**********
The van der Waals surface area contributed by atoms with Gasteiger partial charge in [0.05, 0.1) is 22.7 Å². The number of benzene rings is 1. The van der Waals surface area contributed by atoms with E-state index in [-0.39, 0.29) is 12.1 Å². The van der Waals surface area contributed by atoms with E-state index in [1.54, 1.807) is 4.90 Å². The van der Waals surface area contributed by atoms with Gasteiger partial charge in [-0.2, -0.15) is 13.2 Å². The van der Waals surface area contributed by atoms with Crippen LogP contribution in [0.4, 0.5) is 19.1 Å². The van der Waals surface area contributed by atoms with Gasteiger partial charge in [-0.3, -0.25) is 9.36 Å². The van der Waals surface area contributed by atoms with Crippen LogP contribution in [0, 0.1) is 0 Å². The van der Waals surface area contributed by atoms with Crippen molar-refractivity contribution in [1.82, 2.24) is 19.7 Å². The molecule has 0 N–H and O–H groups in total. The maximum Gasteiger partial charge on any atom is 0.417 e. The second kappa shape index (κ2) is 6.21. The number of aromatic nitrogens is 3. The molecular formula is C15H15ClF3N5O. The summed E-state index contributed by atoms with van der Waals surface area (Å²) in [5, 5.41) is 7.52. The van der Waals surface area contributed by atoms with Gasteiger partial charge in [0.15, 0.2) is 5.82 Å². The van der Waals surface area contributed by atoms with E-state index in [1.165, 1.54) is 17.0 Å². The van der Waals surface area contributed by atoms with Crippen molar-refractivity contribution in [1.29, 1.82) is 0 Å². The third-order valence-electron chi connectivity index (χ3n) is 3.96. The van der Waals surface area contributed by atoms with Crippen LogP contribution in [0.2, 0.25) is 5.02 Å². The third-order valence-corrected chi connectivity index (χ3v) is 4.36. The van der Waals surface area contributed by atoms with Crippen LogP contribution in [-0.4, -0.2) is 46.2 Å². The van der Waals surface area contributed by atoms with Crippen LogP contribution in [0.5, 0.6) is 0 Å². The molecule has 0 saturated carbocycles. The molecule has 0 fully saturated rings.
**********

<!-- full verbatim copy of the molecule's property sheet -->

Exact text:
The van der Waals surface area contributed by atoms with Gasteiger partial charge in [0.05, 0.1) is 22.7 Å². The number of benzene rings is 1. The van der Waals surface area contributed by atoms with E-state index in [-0.39, 0.29) is 12.1 Å². The van der Waals surface area contributed by atoms with E-state index in [1.54, 1.807) is 4.90 Å². The van der Waals surface area contributed by atoms with Gasteiger partial charge in [-0.2, -0.15) is 13.2 Å². The van der Waals surface area contributed by atoms with Crippen LogP contribution in [0.4, 0.5) is 19.1 Å². The van der Waals surface area contributed by atoms with Gasteiger partial charge in [-0.3, -0.25) is 9.36 Å². The van der Waals surface area contributed by atoms with Crippen LogP contribution in [0, 0.1) is 0 Å². The van der Waals surface area contributed by atoms with Crippen molar-refractivity contribution in [1.82, 2.24) is 19.7 Å². The molecule has 0 N–H and O–H groups in total. The maximum Gasteiger partial charge on any atom is 0.417 e. The second kappa shape index (κ2) is 6.21. The number of aromatic nitrogens is 3. The molecular formula is C15H15ClF3N5O. The summed E-state index contributed by atoms with van der Waals surface area (Å²) in [5, 5.41) is 7.52. The van der Waals surface area contributed by atoms with Gasteiger partial charge in [0.15, 0.2) is 5.82 Å². The van der Waals surface area contributed by atoms with E-state index in [1.165, 1.54) is 17.0 Å². The van der Waals surface area contributed by atoms with Crippen molar-refractivity contribution in [1.29, 1.82) is 0 Å². The third-order valence-electron chi connectivity index (χ3n) is 3.96. The van der Waals surface area contributed by atoms with Crippen LogP contribution in [0.2, 0.25) is 5.02 Å². The third-order valence-corrected chi connectivity index (χ3v) is 4.36. The van der Waals surface area contributed by atoms with Crippen LogP contribution in [-0.4, -0.2) is 46.2 Å². The van der Waals surface area contributed by atoms with Crippen LogP contribution in [0.5, 0.6) is 0 Å². The molecule has 0 saturated carbocycles. The molecule has 0 fully saturated rings.